railway came abruptly to an end. Beyond the Indus a lone wide
cart-road stretched, through thirty miles of boulder-strewn desert, to
the little frontier station of Kohat.

For six years it had been Honor's dream to cross the Indus and join
her favourite brother, the second-in-command of a Punjab cavalry
regiment; to come into touch with an India other than the
light-hearted India of luxury and smooth sailing, which she had
enjoyed as only daughter of General Sir John Meredith, K.C.B., and
now, with the completion of her father's term of service, her dream
had become an almost incredible reality.

It was not without secret qualms of heart and conscience that the
General had yielded to her wish. For frontier life in those earlier
times still preserved its distinctive flavour of isolation and hazard,
which has been the making of its men, and the making or marring of its
women; and which the northward trend of the "fire-carriage" has almost
converted into a thing of the past. But sympathy with her mettlesome
spirit, which was of his own bestowing, had outweighed Sir John's
anxiety. On the eve of sailing he had despatched her with his blessing
and, by way of practical accessory, a handsome revolver, which he had
taught her to use as accurately as a man.

And now, while she sat alone in the mellow moonlight of early morning,
within a few miles of the greatest river of the Punjab, not even the
pain of recent parting could lessen the thrill of independence and
adventure, that quickened her pulses, and stirred the deep waters of
her soul.

At five-and-twenty this girl still remained heart-whole, as at
nineteen: still looked confidently forward to the best that life has
to give. For, despite a strong practical strain in her nature, she was
an idealist at the core. She could not understand that temper of mind
which sets out to buy a gold watch, and declines upon a silver one
because the other is not instantly attainable. She would have the best
or none: and, with the enviable assurance of youth, she never doubted
but that the best would be forthcoming in good time.

For this cause, no doubt, she had failed to make the brilliant match
tacitly expected of her by a large circle of friends ever since her
arrival in the country. None the less, she had gone cheerfully on her
way, untrammelled by criticism, quite unaware of failure, and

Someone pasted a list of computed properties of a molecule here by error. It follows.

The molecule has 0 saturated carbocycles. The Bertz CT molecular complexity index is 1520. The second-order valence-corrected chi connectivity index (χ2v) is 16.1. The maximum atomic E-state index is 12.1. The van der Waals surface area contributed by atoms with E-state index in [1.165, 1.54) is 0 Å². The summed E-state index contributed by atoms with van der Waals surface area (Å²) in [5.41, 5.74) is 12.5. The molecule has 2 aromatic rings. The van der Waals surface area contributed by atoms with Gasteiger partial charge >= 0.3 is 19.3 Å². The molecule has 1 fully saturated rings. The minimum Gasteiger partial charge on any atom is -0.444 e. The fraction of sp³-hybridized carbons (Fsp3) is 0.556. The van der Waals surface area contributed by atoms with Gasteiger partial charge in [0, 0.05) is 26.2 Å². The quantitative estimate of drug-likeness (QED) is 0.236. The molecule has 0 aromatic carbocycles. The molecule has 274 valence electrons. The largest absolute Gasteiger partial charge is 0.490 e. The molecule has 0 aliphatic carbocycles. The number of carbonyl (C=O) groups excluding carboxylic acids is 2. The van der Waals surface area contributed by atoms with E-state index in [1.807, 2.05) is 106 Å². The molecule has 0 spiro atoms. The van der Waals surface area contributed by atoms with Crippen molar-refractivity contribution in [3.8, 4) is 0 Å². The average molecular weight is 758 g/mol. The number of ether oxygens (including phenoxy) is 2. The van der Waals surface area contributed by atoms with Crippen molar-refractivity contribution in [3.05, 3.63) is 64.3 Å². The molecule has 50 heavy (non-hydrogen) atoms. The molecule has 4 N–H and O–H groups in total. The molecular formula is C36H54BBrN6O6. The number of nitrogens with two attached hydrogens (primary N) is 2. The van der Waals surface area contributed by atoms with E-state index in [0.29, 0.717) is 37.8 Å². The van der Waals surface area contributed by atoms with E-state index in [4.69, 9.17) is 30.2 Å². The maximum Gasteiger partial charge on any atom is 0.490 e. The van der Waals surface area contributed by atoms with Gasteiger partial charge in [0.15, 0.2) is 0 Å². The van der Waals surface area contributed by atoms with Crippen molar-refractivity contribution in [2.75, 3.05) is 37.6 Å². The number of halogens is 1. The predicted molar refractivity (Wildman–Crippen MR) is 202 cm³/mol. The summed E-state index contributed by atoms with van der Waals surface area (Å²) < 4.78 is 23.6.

eternally interested in the manifold drama of Indian and Anglo-Indian
life. Her father and four soldier brothers had set her standard of
manhood, and had set it high; and although in the past eight years
many men had been passionately convinced of their ability to satisfy
her needs of heart and brain, not one among them had succeeded in
convincing Sir John Meredith's clear-sighted daughter.

But thought of all these things was far from her as she watched the
moon dip to the jagged peaks that shouldered the stars along the
western horizon. The present held her; the future beckoned with an
encouraging finger; and she had no quarrel with the past.

* * * * *

By now the moon's last rim formed a golden sickle behind a blunt
shoulder of rock; while over the eastward levels the topaz-yellow of
an Indian dawn rushed at one stride to the zenith of heaven. In the
clear light the girl's beauty took on a new distinctness, a new living
charm. The upward-sweeping mass of her hair showed the softness of
bronze, save where the sun burnished it to copper. Breadth of brow,
and the strong moulding of her nose and chin, suggested powers rather
befitting a man than a woman. But in the eyes and lips the woman
triumphed - eyes blue-grey under very straight brows, and lips that
even in repose preserved a rebellious tendency to lift at the corners.
From her father, and a long line of fighting ancestors, Honor had
gotten the large build of a large nature; the notable lift of her
head; and the hot blood, coupled with endurance, that stamps the race
current coin across the world.

A jolt of unusual violence, flinging her against the carriage door,
announced conclusively her arrival at the last of the embryo stations,
and straightway the stillness of dawn was affronted by a riot of life
and sound. Men, women, and children, cooking-pots and bundles,
overflowed on to the sunlit platform; and through their midst, with a
dignified aloofness that only flowers to perfection in the East, Honor
Meredith's tall _chuprassee_[1] made his way to her carriage window.
Beside him, in a scarlet coat over full white skirts, cowered the
distressed figure of an old ayah, who for twenty years had been a
pillar of the household of Meredith.

[1] Government servant.

"Hai, hai, Miss Sahib!" she broke out, lifting wrinkled hands in